Chapter

The Castle Hill Was Hidden: Franz Kafka and Czech Literature

Alfred Thomas

in Prague Palimpsest

Published by University of Chicago Press

Published in print October 2010 | ISBN: 9780226795409
Published online February 2013 | e-ISBN: 9780226795416 | DOI: http://dx.doi.org/10.7208/chicago/9780226795416.003.0004
The Castle Hill Was Hidden: Franz Kafka and Czech Literature

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This chapter explores Franz Kafka's complex relation to Czech literature in terms of his ambivalent nostalgia for his father's maternal language and culture, and his skeptical alienation from all constructions of identity. This paradoxical movement between belonging and disavowal is manifested in Kafka's transformation of key works of Czech literature from the redemptive articulation of the writer's role as the conscience of the national collective to an antiredemptive reinvention of the writer as a universal figure liberated from all forms of ethnic and religious affiliation. A corollary of Kafka's need for anonymity is the gradual effacement of Prague as a recognizable setting of his stories and novels. Only by erasing all topographical references to the city of his birth could Kafka achieve his desired goal as the universal chronicler of modern urban life. The chapter also examines the equally complex and ambivalent reception of Kafka's works in postwar Czech literature.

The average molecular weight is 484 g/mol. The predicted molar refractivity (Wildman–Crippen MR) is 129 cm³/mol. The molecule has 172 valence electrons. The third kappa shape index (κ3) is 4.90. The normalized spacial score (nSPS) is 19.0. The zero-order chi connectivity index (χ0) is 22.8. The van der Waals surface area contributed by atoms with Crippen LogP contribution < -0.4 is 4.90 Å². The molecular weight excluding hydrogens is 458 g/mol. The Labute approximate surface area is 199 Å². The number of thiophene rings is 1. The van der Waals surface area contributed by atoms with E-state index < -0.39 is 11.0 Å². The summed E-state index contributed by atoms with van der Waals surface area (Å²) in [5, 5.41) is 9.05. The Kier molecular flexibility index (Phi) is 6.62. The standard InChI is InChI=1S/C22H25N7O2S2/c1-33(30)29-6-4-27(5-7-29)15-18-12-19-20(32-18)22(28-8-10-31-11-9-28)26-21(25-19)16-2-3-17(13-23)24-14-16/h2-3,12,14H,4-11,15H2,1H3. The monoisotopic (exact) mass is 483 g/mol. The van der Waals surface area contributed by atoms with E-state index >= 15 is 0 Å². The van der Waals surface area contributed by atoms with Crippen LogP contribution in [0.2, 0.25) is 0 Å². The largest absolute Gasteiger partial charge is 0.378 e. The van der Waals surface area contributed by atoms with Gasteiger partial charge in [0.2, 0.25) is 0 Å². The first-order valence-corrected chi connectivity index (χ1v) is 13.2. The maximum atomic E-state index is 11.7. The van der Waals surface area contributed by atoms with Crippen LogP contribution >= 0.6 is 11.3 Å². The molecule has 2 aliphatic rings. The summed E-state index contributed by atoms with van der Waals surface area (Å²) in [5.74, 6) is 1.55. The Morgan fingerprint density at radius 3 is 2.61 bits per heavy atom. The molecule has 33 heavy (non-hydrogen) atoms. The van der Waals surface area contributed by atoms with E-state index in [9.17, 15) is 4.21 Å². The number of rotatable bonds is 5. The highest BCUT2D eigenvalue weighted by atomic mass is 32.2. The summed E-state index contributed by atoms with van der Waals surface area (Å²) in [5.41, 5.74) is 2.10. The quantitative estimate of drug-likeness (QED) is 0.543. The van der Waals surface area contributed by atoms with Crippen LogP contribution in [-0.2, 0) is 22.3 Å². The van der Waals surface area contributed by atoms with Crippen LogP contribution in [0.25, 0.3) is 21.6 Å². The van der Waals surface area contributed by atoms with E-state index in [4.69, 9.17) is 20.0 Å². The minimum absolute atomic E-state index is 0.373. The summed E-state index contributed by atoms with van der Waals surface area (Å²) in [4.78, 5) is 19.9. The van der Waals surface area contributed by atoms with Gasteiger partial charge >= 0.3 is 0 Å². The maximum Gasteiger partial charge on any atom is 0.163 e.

Keywords: Franz Kafka; Czech literature; Prague; central Europe; Prague-German writers

Chapter.  14021 words. 

Subjects: Literature

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